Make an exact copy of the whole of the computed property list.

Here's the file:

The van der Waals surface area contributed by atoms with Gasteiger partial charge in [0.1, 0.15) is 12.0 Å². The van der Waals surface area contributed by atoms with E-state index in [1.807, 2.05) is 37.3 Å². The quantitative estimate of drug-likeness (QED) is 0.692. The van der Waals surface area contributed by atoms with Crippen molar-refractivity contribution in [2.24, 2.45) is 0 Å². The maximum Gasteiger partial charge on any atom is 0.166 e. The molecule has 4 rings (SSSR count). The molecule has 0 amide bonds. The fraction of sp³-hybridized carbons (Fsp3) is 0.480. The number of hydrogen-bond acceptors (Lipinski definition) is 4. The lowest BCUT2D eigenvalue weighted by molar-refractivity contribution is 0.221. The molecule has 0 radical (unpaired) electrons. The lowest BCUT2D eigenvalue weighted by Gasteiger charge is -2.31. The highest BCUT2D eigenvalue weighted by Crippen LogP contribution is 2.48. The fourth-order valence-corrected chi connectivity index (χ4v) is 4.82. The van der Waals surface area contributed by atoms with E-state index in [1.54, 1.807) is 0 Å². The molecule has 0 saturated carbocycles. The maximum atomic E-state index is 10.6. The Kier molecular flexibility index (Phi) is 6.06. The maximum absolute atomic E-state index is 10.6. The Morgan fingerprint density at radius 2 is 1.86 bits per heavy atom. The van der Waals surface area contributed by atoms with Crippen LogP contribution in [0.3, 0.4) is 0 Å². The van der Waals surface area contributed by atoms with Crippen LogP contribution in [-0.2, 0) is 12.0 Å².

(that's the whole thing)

The van der Waals surface area contributed by atoms with Gasteiger partial charge in [0.1, 0.15) is 12.0 Å². The van der Waals surface area contributed by atoms with E-state index in [1.807, 2.05) is 37.3 Å². The quantitative estimate of drug-likeness (QED) is 0.692. The van der Waals surface area contributed by atoms with Crippen molar-refractivity contribution in [2.24, 2.45) is 0 Å². The maximum Gasteiger partial charge on any atom is 0.166 e. The molecule has 4 rings (SSSR count). The molecule has 0 amide bonds. The fraction of sp³-hybridized carbons (Fsp3) is 0.480. The number of hydrogen-bond acceptors (Lipinski definition) is 4. The lowest BCUT2D eigenvalue weighted by molar-refractivity contribution is 0.221. The molecule has 0 radical (unpaired) electrons. The lowest BCUT2D eigenvalue weighted by Gasteiger charge is -2.31. The highest BCUT2D eigenvalue weighted by Crippen LogP contribution is 2.48. The fourth-order valence-corrected chi connectivity index (χ4v) is 4.82. The van der Waals surface area contributed by atoms with E-state index in [1.54, 1.807) is 0 Å². The molecule has 0 saturated carbocycles. The maximum atomic E-state index is 10.6. The Kier molecular flexibility index (Phi) is 6.06. The maximum absolute atomic E-state index is 10.6. The Morgan fingerprint density at radius 2 is 1.86 bits per heavy atom. The van der Waals surface area contributed by atoms with Crippen LogP contribution in [0.3, 0.4) is 0 Å². The van der Waals surface area contributed by atoms with Crippen LogP contribution in [-0.2, 0) is 12.0 Å².